Overheating Risk Makes Japanese Banks Wary of Property Lending

  • Tokyo Star Bank wants to boost ratio of short-term loans
  • Sumitomo Mitsui Trust sees increased downside market risks

Commercial and residential buildings stand at dusk in Tokyo.

Photographer: Tomohiro Ohsumi/Bloomberg

Japanese banks are reining in their exposure to the property market on concern the central bank’s negative-rate policy is fueling overheating.

Tokyo Star Bank Ltd., whose predecessor was sold to Lone Star in 2001 after it failed following the burst of Japan’s asset bubble, wants to cut the average length of property loans in its portfolio, said Michiya Fujii, head of the real estate finance department. Sumitomo Mitsui Trust Holdings Inc., the largest publicly-traded trust bank, says downside risks to prices have increased. Sumitomo Mitsui Financial Group Inc., the second-biggest lender, said last month that “an overheating in the real estate market” is one of the credit risks it’s concerned about.

“We’re watching the market carefully because we get a strong sense that the market is being pushed up mainly by a lot of lending,” Tokyo-based Fujii said in an interview. It is difficult to see Tokyo property prices rising much further, he said.

Lending to the real estate sector rose to a record high in March, exceeding levels during Japan’s asset bubble in the late-1980s, according to Bank of Japan data. While the BOJ said in April the market shows “no signs of overheating on the whole,” it is monitoring the effects of negative rates as major metropolitan land prices climb. The price of prime Tokyo office space rose 11 percent in the first quarter from a year earlier, data from Daiwa Real Estate Appraisal Co. show, with investors seeking to hold anything but fixed income products.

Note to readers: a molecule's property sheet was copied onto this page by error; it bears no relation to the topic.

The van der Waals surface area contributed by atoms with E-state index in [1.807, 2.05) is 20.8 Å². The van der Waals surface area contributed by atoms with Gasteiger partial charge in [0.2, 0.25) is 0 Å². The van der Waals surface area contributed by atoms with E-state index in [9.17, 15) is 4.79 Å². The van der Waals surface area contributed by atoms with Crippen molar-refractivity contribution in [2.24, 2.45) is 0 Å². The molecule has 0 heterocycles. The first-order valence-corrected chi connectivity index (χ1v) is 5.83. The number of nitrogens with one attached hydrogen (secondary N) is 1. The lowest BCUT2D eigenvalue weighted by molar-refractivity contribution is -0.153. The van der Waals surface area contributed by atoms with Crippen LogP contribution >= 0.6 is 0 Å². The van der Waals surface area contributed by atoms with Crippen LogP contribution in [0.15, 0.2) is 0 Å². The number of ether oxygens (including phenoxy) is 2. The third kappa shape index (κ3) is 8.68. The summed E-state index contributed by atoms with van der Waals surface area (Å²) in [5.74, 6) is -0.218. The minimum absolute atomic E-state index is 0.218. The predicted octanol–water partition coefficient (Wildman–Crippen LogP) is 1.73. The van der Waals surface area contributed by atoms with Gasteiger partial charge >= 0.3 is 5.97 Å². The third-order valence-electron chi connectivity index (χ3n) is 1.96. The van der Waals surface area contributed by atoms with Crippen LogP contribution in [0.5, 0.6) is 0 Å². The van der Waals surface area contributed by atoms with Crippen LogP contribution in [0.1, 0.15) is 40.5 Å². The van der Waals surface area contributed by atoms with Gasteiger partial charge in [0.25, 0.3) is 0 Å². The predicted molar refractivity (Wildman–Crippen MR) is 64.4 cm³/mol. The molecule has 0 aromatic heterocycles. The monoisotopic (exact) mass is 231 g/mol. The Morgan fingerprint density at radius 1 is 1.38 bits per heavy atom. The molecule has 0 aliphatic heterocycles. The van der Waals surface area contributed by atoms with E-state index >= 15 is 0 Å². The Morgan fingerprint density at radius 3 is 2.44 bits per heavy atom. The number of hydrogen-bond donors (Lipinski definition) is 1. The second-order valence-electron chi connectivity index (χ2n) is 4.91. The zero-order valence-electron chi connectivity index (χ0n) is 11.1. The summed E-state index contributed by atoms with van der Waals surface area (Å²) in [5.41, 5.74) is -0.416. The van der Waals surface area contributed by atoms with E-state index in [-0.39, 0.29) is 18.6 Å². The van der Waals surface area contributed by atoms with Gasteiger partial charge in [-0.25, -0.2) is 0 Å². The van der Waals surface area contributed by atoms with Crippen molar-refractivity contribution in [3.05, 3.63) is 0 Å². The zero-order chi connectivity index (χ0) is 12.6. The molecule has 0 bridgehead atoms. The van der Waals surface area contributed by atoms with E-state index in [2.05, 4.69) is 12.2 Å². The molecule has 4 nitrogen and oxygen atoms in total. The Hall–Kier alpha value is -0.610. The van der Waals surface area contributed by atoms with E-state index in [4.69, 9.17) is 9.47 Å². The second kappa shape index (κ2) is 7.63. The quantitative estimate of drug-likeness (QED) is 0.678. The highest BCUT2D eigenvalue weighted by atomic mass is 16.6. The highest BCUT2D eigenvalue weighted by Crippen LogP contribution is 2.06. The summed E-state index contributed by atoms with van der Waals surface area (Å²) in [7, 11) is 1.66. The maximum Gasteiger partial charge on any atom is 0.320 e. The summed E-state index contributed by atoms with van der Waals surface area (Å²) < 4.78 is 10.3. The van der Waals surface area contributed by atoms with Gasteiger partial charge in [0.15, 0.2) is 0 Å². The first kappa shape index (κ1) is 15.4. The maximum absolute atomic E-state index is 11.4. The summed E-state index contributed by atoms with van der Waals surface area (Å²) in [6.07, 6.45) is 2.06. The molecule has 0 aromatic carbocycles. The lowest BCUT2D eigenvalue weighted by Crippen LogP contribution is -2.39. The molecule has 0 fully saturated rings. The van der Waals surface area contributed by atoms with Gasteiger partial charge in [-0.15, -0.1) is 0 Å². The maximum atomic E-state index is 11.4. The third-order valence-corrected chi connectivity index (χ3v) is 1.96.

While the average expected yield for central Tokyo office property fell to 3.7 percent in the first quarter, its lowest since at least mid-2007, that is still 82 times the 0.045 percent yield an investor can earn from buying 20-year government debt. Ten-year yields have dropped 10 basis points this month to minus 0.22 percent.

“Considering the downside risks, this is not a time when we can aggressively lend,” said Katsumi Taniguchi, the head of the planning team of the real estate finance department at Sumitomo Mitsui Trust’s main banking unit. “What’s important is, when the time comes and the market turns, how much durability we’ve built into the portfolio.”

Taniguchi said he doesn’t see the market declining soon, though it’s getting harder to read conditions and lower-quality proprieties are coming to the market.

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Concern banks may be overextending in property loans comes as real estate investment trusts and property developers sell their longest-ever bonds. Nippon Building Fund Inc., Japan’s largest REIT, sold 30-year debt this month at a coupon of 1 percent, while the largest developer Mitsubishi Estate Co. issued 40-year bonds at 0.789 percent.

Shinsei Bank Ltd. is making nonrecourse loans for hotel renovations and logistics facilities because such debt has higher yields than typical lending to the real estate sector, and on expectations that the increase in overseas visitors to Japan will boost such businesses, according to Shigeru Yamada, the general manager of the real estate finance division at the Tokyo-based bank.

“It is getting harder to find new properties for sale,” said Takeshi Akagi, the head of research for Japan at Jones Lang LaSalle Inc. in Tokyo. “The overheating in property investments is being driven by the increase in lending more so than an improvement in fundamentals.”

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